I came up with another idea--it's essentially a generalization of my crufty algorithm from before. You make an associative array from a byte onto another associative array. Recurse. So, for each of the bytes of the three unsigned ints (for simplicity, 3*4=12), you work your way down. Since the size of each table is a constant (256), there are no amortized resizes. The memory and space allocation are at worst O(n).

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unordered_map<unsigned int,unordered_map<unsigned int,unordered_map<unsigned int,struct A*>>>[/code]
[font=georgia, serif]. . . that is constructed in a linear pass through the original array, but this doesn't work since the amortized allocations that must happen sum up to O(n^2) unless they are precomputed.

Actually, that's wrong. With the required geometric growth of a standard library container, and assuming the common growth factor of 2:
The total number of allocations is log(n),
The sum of the size of the allocations is 2n,
The overall running time is amortised O(n).
Nowhere does n*n come into it.

Have you tried an unordered_map, and what were the results?
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unordered_map<unsigned int,unordered_map<unsigned int,unordered_map<unsigned int,struct A*>>>
. . . that is constructed in a linear pass through the original array, but this doesn't work since the amortized allocations that must happen sum up to O(n^2) unless they are precomputed.

 

Actually, that's wrong. With the required geometric growth of a standard library container, and assuming the common growth factor of 2:
The total number of allocations is log(n),
The sum of the size of the allocations is 2n,
The overall running time is amortised O(n).
Nowhere does n*n come into it.

But each reallocation requires O(n) copying I would think? So if the total allocations is log(n) instead of n, which is reasonable, that's still O(n*log(n)).
 

Have you tried an unordered_map, and what were the results?

Actually, yes. I'm trying out a set, since I really only care about the set of unique triples. I found that there's a preallocation option on construction of these sets, so I set it to twice the number of elements possible. It's ghastly slow--taking 500ms in release mode for a measly 250,000 elements. I think that may have something to do with how I'm implementing it, so I'm starting a new thread specifically.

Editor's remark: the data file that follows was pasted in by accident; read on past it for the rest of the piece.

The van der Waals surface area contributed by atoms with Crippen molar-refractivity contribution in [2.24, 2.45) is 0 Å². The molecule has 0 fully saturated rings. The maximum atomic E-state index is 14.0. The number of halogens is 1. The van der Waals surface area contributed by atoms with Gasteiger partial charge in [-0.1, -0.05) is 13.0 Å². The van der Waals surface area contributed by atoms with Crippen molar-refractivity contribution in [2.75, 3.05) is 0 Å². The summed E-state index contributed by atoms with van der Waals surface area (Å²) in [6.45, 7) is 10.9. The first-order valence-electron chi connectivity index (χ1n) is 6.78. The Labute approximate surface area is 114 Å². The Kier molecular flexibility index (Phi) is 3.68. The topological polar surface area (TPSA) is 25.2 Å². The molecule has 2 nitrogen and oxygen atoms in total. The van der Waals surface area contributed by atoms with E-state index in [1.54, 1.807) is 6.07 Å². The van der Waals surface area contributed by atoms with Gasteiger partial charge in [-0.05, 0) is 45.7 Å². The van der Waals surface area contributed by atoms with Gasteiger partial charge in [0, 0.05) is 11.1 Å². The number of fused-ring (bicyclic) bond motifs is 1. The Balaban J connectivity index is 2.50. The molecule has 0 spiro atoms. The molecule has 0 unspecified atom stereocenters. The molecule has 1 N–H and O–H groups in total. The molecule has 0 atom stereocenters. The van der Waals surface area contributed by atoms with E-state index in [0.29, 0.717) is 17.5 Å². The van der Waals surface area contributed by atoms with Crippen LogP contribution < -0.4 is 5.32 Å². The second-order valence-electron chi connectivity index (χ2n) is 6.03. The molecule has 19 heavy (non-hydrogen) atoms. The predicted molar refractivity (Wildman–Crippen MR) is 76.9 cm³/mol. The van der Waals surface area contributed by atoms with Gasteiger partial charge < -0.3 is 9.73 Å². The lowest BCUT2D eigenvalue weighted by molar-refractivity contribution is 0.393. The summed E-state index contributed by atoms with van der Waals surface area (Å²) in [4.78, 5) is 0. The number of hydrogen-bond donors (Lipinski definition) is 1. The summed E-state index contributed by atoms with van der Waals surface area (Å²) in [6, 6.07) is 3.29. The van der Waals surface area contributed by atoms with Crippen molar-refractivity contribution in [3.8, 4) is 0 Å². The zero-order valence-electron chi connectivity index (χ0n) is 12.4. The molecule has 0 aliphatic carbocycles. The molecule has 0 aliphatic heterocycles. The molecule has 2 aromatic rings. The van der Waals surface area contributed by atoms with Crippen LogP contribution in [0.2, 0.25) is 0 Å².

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unordered_map<unsigned int,unordered_map<unsigned int,unordered_map<unsigned int,struct A*>>>
. . . that is constructed in a linear pass through the original array, but this doesn't work since the amortized allocations that must happen sum up to O(n^2) unless they are precomputed.

Actually, that's wrong. With the required geometric growth of a standard library container, and assuming the common growth factor of 2:
The total number of allocations is log(n),
The sum of the size of the allocations is 2n,
The overall running time is amortised O(n).
Nowhere does n*n come into it.

But each reallocation requires O(n) copying I would think? So if the total allocations is log(n) instead of n, which is reasonable, that's still O(n*log(n)).
Nope, that's not the case. This is how a vector grows, and an unordered_map is very similar. Starting from a typical initial size of 8:
Upon adding the 9th item, the existing 8 items are copied into the new block with room for 16 items.
Upon adding the 17th item, the existing 16 items are copied into the new block with room for 32 items.
Upon adding the 33rd item, the existing 32 items are copied into the new block with room for 64 items.
Upon adding the 65th item, the existing 64 items are copied into the new block with room for 128 items.
Upon adding the 129th item, the existing 128 items are copied into the new block with room for 256 items.
Total number of growth-related copies to expand to a total of 256 items: 8+16+32+64+128 = 248 which is very close to 256. continue adding more items up to the next growth point and it's the same - Always proportional to n.
If you don't follow my logic there, or for some reason don't believe it, just know that it really is amortised O(n) and you can probably search plenty of other more technical explanations as to why.

Stroustrup himself says:

People sometimes worry about the cost of std::vector growing incrementally. I used to worry about that and used reserve() to optimize the growth. After measuring my code and repeatedly having trouble finding the performance benefits of reserve() in real programs, I stopped using it except where it is needed to avoid iterator invalidation (a rare case in my code). Again: measure before you optimize.

I myself have found the same thing. It makes very little difference.

There is little sense, if any, in condiering anything else until you have measured the performance using unordered_map. You would be very very hard pressed to find anything better in practice. Edited by iMalc